A 50-inch wide artwork will require at least 5 scans to get it complete in a scanner that is 10 inches wide. The same artwork will only take one or two scans on a scanner that is 50 inches wide.
➥ Scan Quality
Two factors matter enormously when looking for excellent scan quality – DPI and PPI. Both are important for quality scans, but we pay more attention to DPI. Why? Why? Because DPI (dots/inch) refers how many images are present per inch.
The higher the DPI of the scanner, the larger the image will be on each scan.
That’s why we recommend getting at least 300 DPI (dots per inch) if you want a neat enough scan of your artwork.
If you want exceptional quality, then don’t go for scanners with 1200 DPI. Otherwise, you might end up looking fuzzy or rough.
You will then find the PPI (pixels/inch). This is a similar measurement to DPI, but it is much less important since it focuses on details and not size. To ensure decent quality, ensure you have at least 300 PPI. You may experience blurriness and pixelation.
➥ Image & Color Format
Consider the format that the scanner can work with. There are many things to consider:
- JPG / JPEG
We recommend scanners that can read and write TIFF files. They preserve quality much better than any PNG/JPEG – and that’s because TIFF doesn’t have a single inch of compression.
BMP and PCX are also excellent options. They preserve quality well and are easy to import into design software.
The same goes for the color format. This can be slightly more difficult to find if you aren’t tech-savvy. If you are able to modify it or customize it, make sure it is CMYK. This color scheme is perfect for adding vibrancy and brightness to the scanned artwork.
However, you can choose whatever is more practical. However, quality can vary greatly between formats, especially when it comes to large pieces of artwork such as this.
2. Choose an editing software
You’ll find tons of editing software options to go for. Adobe Photoshop is our favorite because of its ease-of-use and compatibility with most files that can be imported/exported.
CorelDRAW and Luminar can be used. Capture One is another option. It doesn’t matter if you are more familiar with the program or what you know. However, make sure that it can handle the file type you need: TIFF, BMP or PCX.
The design software must also be able to work with layers. It shouldn’t be a standard photo-editing softwared, but something more serious that can handle complex jobs. Later, you’ll know why this is important.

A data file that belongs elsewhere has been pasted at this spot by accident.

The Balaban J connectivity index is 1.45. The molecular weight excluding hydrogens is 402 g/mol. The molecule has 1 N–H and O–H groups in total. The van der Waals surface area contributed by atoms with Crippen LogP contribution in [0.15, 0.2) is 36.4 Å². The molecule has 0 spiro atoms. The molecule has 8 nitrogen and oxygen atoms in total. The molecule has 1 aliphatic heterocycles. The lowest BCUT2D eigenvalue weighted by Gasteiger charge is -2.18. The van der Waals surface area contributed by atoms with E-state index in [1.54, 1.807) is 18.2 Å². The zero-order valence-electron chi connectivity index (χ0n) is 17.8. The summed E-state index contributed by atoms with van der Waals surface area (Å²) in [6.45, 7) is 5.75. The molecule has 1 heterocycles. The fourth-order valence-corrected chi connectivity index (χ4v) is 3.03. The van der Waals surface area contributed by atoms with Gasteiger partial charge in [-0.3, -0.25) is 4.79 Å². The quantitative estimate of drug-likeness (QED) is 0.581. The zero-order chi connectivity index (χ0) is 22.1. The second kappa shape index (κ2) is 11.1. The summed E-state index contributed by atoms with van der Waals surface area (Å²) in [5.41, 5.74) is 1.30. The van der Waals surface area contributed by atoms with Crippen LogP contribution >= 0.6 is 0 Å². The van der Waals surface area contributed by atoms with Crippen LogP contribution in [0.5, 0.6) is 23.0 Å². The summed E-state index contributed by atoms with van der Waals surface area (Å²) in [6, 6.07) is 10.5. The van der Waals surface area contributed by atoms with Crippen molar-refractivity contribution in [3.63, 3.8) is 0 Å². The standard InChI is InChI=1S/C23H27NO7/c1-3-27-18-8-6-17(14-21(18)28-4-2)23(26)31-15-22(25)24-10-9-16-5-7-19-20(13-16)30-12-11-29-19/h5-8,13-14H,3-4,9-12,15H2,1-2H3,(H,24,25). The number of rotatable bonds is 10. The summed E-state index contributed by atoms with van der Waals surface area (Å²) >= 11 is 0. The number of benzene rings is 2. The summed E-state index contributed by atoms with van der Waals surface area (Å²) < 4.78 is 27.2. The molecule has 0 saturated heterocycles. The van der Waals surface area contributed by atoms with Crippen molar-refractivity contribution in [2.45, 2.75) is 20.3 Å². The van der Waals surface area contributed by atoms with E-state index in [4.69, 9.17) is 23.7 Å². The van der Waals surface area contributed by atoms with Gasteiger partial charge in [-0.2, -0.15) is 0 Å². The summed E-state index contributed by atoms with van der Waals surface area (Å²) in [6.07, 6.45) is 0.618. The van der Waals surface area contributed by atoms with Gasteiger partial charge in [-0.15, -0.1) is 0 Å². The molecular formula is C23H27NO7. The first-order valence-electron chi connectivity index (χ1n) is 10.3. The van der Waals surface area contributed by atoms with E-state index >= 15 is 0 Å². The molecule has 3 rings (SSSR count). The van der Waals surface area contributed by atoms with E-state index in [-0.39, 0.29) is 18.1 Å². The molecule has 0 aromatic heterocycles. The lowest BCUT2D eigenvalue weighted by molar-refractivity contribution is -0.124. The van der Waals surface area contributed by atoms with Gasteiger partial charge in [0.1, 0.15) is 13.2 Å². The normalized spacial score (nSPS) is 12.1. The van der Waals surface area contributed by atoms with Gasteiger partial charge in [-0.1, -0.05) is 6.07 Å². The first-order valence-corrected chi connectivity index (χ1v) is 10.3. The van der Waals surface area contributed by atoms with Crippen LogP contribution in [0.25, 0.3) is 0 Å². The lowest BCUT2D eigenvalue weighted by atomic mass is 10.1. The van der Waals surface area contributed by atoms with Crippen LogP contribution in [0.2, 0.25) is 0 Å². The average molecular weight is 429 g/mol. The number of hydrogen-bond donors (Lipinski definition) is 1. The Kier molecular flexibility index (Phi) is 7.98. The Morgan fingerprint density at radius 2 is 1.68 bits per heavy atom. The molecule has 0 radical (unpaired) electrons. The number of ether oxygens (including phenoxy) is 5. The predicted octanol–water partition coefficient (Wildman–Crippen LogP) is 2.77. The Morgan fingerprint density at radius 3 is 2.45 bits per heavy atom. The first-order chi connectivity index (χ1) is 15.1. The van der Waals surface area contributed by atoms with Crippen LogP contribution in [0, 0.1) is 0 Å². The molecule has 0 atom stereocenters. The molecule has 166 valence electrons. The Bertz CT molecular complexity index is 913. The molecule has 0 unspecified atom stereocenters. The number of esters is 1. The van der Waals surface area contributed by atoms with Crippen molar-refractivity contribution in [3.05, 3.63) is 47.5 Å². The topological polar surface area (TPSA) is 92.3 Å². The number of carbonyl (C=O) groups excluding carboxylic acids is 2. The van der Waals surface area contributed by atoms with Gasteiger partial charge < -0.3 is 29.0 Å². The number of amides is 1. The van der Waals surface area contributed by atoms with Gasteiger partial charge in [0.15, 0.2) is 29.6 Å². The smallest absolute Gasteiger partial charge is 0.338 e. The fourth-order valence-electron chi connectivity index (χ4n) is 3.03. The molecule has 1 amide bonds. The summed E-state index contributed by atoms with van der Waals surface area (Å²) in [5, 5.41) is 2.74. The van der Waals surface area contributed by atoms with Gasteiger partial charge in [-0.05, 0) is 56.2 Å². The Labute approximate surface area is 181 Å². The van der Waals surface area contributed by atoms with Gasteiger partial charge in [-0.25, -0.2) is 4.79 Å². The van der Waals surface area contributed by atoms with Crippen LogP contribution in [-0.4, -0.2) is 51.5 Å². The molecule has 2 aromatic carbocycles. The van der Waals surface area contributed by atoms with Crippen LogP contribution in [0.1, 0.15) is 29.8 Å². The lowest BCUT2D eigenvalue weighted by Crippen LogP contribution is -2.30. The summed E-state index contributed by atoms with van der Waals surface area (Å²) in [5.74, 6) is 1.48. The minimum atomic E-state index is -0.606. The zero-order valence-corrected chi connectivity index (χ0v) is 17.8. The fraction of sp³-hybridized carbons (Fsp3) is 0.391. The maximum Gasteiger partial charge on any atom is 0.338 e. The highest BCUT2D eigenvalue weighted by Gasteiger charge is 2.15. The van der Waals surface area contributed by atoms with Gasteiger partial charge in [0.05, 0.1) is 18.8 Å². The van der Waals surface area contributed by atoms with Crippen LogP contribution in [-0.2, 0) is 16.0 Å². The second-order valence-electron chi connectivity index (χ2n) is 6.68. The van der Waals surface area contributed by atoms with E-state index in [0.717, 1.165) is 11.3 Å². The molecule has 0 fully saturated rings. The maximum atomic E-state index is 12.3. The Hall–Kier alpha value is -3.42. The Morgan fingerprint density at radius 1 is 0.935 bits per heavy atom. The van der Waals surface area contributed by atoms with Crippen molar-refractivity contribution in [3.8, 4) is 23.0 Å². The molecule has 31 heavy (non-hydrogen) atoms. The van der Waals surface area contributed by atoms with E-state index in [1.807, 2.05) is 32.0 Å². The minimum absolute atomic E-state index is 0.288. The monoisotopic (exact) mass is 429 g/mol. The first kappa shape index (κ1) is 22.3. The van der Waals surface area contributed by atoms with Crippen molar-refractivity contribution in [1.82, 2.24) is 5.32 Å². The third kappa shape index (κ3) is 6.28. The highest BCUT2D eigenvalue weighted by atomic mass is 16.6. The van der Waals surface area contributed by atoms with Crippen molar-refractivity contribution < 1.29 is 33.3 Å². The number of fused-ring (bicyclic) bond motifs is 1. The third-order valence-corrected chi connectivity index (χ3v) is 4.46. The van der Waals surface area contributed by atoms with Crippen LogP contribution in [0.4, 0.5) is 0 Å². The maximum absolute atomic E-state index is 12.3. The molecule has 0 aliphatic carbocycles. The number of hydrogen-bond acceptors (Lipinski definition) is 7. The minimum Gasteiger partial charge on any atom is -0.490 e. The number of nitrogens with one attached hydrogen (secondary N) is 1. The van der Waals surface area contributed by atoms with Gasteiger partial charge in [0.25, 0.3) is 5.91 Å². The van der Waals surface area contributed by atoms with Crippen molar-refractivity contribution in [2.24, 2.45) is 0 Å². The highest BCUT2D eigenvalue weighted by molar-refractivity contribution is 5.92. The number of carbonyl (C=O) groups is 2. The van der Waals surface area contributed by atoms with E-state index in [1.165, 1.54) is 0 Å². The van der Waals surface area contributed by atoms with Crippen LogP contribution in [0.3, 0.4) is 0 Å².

Finally, ensure that the program is compatible with your computer. Photoshop, for example, can be very resource-intensive. CorelDRAW, on the other hand, is lighter and more intuitive to use. Corel, a lighter version of CorelDRAW, will work well on a slower computer.
3. Prepare & Test
Once you have the scanner, the software and all the necessary preparations, you can start scanning.
Here’s how to prepare everything:
- Connect the scanner to the computer. If the scanner is already connected, you can clean the surface of dust and debris.
- Now adjust the scanner settings so that they are as high as possible. Test the scanner settings with a photo, portrait or a small piece of artwork.
- Once you have saved the test image to your computer, it is possible to check if it has the correct format. If it doesn’t, you may need to download the scanner software or modify it directly from its manual system. This can take a while.
- After you have created the perfect format, you will need to open the files with your editing program. If the program can’t open the files, then you may need to change to another one.
If the image was saved correctly and you could open it with no problems, then you’re done with the testing. With no problems, you can continue with the actual scan.
4. Start Scanning
This is where the more difficult steps begin. You’ll need to make sure that everything lines up correctly for the scans to be perfect, and you can eventually stitch them together.
- First, create a mental diagram of how you would like to divide the artwork. Next, calculate based on the size and dimensions of the artwork and the scanner. For example, a 50×50 inch artwork might need to be broken down into five parts in order to fit on a 10×10 inches scanner.
- Once you have your mental map, you are able to start aligning the artwork on the scanner according to it. Begin by placing the artwork on the scanner. Place the artwork flatly on the scanner. It should match the scanner’s glass borders so that nothing is lost in the scan.
- Every section that you scan must match the previous ones. That means you shouldn’t repeat the same section twice. You may also want to overlap sections a bit. This will make it easier for you to sew together without leaving any gaps or missing sections.